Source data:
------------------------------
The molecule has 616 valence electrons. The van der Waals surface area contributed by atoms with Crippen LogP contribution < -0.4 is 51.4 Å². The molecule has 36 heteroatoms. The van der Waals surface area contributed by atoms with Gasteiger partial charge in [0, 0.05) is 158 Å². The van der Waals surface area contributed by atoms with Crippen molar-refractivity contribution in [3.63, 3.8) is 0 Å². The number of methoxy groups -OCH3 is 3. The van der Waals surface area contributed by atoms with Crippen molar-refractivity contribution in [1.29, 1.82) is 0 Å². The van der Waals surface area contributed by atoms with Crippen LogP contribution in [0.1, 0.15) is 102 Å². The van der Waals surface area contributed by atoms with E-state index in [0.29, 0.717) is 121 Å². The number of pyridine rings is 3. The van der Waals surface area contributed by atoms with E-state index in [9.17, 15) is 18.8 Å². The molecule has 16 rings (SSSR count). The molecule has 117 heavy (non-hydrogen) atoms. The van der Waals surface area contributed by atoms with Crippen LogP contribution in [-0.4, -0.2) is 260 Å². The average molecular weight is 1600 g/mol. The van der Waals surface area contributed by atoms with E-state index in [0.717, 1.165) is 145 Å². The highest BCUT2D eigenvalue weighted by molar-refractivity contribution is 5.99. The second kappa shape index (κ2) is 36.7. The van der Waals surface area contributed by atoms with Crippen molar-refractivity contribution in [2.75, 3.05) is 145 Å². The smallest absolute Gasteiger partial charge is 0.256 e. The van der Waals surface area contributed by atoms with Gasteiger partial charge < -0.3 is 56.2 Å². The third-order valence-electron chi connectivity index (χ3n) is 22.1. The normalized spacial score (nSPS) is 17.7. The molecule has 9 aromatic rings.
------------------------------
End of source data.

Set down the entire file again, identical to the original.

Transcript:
The molecule has 616 valence electrons. The van der Waals surface area contributed by atoms with Crippen LogP contribution < -0.4 is 51.4 Å². The molecule has 36 heteroatoms. The van der Waals surface area contributed by atoms with Gasteiger partial charge in [0, 0.05) is 158 Å². The van der Waals surface area contributed by atoms with Crippen molar-refractivity contribution in [3.63, 3.8) is 0 Å². The number of methoxy groups -OCH3 is 3. The van der Waals surface area contributed by atoms with Crippen molar-refractivity contribution in [1.29, 1.82) is 0 Å². The van der Waals surface area contributed by atoms with Crippen LogP contribution in [0.1, 0.15) is 102 Å². The van der Waals surface area contributed by atoms with E-state index in [0.29, 0.717) is 121 Å². The number of pyridine rings is 3. The van der Waals surface area contributed by atoms with E-state index in [9.17, 15) is 18.8 Å². The molecule has 16 rings (SSSR count). The molecule has 117 heavy (non-hydrogen) atoms. The van der Waals surface area contributed by atoms with Crippen LogP contribution in [-0.4, -0.2) is 260 Å². The average molecular weight is 1600 g/mol. The van der Waals surface area contributed by atoms with E-state index in [0.717, 1.165) is 145 Å². The highest BCUT2D eigenvalue weighted by molar-refractivity contribution is 5.99. The second kappa shape index (κ2) is 36.7. The van der Waals surface area contributed by atoms with Crippen molar-refractivity contribution in [2.75, 3.05) is 145 Å². The smallest absolute Gasteiger partial charge is 0.256 e. The van der Waals surface area contributed by atoms with Gasteiger partial charge < -0.3 is 56.2 Å². The third-order valence-electron chi connectivity index (χ3n) is 22.1. The normalized spacial score (nSPS) is 17.7. The molecule has 9 aromatic rings.